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The Heavenly Footman

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Heaven and happiness is that which every one desireth, insomuch that wicked Balaam could say, "Let me die the death of the righteous, and let my last end be like his!" Yet for all this, there are but very few that do obtain that ever-to-be-desired glory, insomuch that many eminent professors drop short of a welcome from God into this pleasant place. The apostle, therefore, because he did desire the salvation of the souls of the Corinthians to whom he writes this epistle, layeth them down in these words, such counsel, as if taken, would be for their help and advantage.

First, not to be wicked, and sit still, and wish for heaven; but to run for it. Secondly, Not to content themselves with every kind of running; but, saith he, "So run, that ye may obtain."

As if he should say, 'Some, because they would not lose their souls, begin to run betimes; they run apace, they run with patience, they run the right way; do you so run. Some run from both father and mother, friends and companions, and this, that they may have the crown: do you so run. Some run through temptations, afflictions, good report, evil report, that they may win the pearl: do you so run. "So run, that ye may obtain."'

These words are taken from men's running for a wager. A very apt similitude to set before the eyes of the saints of the Lord. "Know you not that they which run in a race, run all, but one receiveth the prize? So run, that ye may obtain." That is, 'Do not only run, but be sure you win as well as run;' "so run, that ye may obtain."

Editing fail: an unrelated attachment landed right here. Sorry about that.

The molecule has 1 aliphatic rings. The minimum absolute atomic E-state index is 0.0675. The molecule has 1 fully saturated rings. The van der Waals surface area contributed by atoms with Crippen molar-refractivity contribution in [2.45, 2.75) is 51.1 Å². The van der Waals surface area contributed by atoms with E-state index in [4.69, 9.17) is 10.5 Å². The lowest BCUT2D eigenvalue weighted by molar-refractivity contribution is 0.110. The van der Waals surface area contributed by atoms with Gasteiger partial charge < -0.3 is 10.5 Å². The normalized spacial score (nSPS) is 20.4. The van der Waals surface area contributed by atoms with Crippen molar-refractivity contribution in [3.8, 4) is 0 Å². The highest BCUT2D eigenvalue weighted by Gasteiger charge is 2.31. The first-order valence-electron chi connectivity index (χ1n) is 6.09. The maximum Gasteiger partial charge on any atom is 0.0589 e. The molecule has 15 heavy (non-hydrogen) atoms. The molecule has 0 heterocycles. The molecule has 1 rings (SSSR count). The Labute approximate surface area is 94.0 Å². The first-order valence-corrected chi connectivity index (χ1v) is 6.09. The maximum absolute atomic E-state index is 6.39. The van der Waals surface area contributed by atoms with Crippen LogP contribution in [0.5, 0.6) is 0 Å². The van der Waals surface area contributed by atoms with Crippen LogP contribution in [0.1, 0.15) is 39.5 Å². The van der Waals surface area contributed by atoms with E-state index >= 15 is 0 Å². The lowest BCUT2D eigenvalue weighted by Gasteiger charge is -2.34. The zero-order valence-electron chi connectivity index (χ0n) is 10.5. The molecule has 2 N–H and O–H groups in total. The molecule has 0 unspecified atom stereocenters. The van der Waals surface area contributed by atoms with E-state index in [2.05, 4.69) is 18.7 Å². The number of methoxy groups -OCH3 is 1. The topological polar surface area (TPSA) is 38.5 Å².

I shall not need to make any great ado in opening the words at this time, but shall rather lay down one doctrine that I do find in them; and in prosecuting that, I shall show you, in some measure, the scope of the words.


I say, that they that will have heaven, must run for it. I beseech you to heed it well. "Know ye not that they which run in a race, run all, but one receiveth the prize?" So run ye. The prize is heaven; and if you will have it, you must run for it. You have another scripture for this in the 12th of the Hebrews: "Wherefore, seeing we also," saith the apostle, "are compassed about with so great a cloud of witnesses, let us lay aside every weight, and the sin which doth so easily beset us, and let us run with patience the race that is set before us." "And let us run," saith he. Again, saith Paul, "I so run, not as uncertainly; so fight I, not as one that beateth the air."

But before I go any farther, let me explain the Nature and Reasons of this Running.

As to its NATURE, this running is called,

1. Fleeing. Observe, that this running, is not an ordinary, or any sort of running; but it is to be understood of the swiftest sort of running; and therefore in the 6th of the Hebrews, it is called a fleeing. "That we might have a strong consolation, who have fled for refuge to lay hold on the hope set before us." Mark, "Who have fled." It is taken from that xxth of Joshua, concerning the man that was to flee to the city of refuge, when the avenger of blood was hard at his heels, to take vengeance on him for the offence he had committed....